Mental Health and Long Term Unemployment – anxiety and depression
THE high rate of unemployment on the Sunshine Coast could lead to an increase in depression, anxiety, drug use and even suicide. Toula Gordillo, a Kawana Waters Medical Centre clinical psychologist, said failing to get a job could damage the mental health of youths, particularly over a long period of time. “Some young people may have negative or pessimistic thought patterns, and remaining unemployed over a long period can exacerbate these patterns of thinking,” Ms Gordillo said. “Research shows that there is sometimes higher rates of depression, anxiety, and unfortunately suicide, among long-term unemployed youth and the wider population.” Ms Gordillo said drug use was, unfortunately, an issue among some.
“I have counselled several long-term unemployed individuals who do have a drug habit because they haven’t got any money, their life circumstances are poor and they may be unconsciously looking for an escape as a way of coping with a difficult situation,” she said.
“Some of my long-term unemployed clients are addicted to substances, but they may not know any other way of coping with their problems.”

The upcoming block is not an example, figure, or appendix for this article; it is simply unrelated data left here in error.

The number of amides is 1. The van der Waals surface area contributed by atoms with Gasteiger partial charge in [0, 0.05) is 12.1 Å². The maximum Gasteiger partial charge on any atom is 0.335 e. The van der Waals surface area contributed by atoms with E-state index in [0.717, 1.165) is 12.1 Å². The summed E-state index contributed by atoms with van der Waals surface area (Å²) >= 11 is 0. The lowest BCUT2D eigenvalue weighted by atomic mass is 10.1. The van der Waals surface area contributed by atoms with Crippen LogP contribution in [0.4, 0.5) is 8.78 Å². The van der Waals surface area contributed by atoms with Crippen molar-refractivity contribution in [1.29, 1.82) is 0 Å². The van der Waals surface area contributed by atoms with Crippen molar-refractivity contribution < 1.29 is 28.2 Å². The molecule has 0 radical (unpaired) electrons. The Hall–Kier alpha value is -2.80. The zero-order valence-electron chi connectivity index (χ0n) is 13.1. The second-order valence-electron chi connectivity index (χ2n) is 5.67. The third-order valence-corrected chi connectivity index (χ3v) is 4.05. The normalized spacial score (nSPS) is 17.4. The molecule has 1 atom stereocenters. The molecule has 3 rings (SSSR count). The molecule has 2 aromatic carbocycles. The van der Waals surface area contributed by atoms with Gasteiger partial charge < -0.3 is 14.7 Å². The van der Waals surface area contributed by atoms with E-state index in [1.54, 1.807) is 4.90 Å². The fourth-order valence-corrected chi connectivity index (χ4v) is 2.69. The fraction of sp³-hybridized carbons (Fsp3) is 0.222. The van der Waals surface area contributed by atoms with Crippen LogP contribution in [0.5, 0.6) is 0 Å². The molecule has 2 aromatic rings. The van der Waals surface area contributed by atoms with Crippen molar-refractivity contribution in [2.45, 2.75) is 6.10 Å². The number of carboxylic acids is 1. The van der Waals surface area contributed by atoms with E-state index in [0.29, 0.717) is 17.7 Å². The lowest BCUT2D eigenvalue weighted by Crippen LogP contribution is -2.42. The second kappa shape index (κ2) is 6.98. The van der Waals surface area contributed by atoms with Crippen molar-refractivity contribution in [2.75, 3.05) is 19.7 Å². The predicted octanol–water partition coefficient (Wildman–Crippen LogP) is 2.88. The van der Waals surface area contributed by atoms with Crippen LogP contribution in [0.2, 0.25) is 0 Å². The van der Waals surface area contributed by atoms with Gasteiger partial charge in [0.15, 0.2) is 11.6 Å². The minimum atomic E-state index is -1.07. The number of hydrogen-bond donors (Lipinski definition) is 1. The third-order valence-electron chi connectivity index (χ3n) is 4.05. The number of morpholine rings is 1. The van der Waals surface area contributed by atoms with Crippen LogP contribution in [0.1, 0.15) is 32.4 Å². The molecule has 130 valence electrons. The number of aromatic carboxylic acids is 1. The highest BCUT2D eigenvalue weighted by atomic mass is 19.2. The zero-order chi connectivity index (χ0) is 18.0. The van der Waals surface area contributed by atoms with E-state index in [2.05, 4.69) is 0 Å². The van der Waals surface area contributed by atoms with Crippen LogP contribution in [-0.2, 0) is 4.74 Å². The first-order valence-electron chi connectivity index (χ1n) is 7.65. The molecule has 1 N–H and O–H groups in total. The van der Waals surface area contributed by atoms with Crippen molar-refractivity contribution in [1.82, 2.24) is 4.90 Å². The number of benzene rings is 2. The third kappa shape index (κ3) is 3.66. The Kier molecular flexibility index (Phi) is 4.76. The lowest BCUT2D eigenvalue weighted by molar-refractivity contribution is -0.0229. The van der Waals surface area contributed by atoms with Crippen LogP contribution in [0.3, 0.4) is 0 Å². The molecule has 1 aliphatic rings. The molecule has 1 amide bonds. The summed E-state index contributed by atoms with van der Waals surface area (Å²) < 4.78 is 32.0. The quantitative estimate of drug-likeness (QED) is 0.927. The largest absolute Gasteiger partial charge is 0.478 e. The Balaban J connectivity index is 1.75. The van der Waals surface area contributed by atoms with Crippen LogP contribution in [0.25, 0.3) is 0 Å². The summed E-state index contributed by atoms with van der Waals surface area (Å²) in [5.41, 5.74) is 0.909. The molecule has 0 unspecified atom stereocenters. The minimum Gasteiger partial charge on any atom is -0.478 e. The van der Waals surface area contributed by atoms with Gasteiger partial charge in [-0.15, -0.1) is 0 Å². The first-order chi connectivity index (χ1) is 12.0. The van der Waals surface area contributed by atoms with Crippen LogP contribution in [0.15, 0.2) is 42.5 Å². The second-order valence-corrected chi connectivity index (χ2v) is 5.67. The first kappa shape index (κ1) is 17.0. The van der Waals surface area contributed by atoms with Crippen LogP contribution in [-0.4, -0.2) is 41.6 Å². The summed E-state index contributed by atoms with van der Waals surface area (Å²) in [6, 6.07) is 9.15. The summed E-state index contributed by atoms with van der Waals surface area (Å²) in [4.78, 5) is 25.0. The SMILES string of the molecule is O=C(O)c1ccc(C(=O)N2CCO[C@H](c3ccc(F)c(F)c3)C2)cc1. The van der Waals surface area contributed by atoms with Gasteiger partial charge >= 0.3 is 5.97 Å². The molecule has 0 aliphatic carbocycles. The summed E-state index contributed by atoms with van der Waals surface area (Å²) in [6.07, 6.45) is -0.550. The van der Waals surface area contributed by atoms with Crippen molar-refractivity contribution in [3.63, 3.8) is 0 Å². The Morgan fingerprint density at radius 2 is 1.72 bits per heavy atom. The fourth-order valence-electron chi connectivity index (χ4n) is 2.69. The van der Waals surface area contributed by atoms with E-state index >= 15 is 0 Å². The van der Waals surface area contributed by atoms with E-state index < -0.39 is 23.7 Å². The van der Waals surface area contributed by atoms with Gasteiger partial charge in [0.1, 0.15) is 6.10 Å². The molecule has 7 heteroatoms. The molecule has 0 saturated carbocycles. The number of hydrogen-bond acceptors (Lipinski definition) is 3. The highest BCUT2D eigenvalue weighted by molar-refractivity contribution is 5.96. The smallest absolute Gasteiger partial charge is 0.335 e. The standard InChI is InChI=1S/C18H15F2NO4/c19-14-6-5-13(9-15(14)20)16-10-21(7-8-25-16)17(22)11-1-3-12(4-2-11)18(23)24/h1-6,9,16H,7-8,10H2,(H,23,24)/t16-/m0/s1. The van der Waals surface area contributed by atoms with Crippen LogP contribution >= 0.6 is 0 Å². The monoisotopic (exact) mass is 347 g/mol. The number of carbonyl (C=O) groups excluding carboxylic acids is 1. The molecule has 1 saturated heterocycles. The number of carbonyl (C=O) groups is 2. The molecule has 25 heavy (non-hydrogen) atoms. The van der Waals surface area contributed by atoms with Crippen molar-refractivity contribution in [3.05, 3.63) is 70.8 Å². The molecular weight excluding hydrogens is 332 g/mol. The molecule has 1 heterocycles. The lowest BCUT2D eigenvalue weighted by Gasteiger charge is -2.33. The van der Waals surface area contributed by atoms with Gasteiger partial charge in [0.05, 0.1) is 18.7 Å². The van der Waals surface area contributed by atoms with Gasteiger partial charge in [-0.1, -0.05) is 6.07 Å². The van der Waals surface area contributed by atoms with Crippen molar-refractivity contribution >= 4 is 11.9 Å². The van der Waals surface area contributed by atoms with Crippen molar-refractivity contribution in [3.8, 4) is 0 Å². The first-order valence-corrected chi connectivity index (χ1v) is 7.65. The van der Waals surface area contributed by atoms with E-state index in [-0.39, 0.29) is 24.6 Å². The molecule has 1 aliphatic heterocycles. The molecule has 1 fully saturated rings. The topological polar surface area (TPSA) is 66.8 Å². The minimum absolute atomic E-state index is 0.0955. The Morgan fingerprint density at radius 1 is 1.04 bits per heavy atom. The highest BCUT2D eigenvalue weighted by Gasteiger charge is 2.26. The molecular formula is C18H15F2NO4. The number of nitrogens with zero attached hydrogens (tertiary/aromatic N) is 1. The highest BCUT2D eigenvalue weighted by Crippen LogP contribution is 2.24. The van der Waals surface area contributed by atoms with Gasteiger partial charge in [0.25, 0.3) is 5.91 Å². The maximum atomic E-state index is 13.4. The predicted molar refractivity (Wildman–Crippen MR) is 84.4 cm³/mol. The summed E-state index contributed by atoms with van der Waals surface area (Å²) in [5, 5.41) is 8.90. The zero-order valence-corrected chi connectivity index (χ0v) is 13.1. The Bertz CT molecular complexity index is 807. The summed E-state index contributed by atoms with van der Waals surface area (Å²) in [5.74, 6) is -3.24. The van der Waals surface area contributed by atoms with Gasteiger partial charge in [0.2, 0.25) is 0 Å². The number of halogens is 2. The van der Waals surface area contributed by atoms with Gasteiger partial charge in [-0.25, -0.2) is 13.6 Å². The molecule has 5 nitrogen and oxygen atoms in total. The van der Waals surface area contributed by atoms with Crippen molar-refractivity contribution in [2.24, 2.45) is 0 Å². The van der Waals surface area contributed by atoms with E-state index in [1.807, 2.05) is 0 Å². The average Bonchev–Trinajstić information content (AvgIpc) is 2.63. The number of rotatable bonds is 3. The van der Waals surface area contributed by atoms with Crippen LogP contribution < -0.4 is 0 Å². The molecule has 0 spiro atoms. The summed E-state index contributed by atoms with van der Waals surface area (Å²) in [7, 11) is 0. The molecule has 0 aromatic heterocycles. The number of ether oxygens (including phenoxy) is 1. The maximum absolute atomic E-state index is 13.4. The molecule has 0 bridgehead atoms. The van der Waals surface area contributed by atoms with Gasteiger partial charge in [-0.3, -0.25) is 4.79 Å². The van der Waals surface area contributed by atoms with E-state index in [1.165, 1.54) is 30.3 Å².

Ms Gordillo said keeping busy and having something to be passionate about was important for good mental health.
“I think most people will agree that all individuals need to be actively engaged in life with a sense of purpose in order to be happy,” she said.
“Working generally makes a person feel like they can contribute to society and this can give them a feeling of purpose.
“I think it can be quite unhealthy for people not to work.”
Read More Francesca Mcmackin| 17th Sep 2013 7:02 AM The Ipswich Advertiser
The Australian Long Term Unemployment conference was initiated by the Australian and New Zealand Mental Health Association, an incorporated non-government, not for profit organisation. It will provide a platform for a broad range of issues and groups, well beyond those associated with physical or mental health.
The Australian Long-Term Unemployment Conference in 2014 will focus on the at-risk groups: Mature Age | Youth | Indigenous | Disability | Regional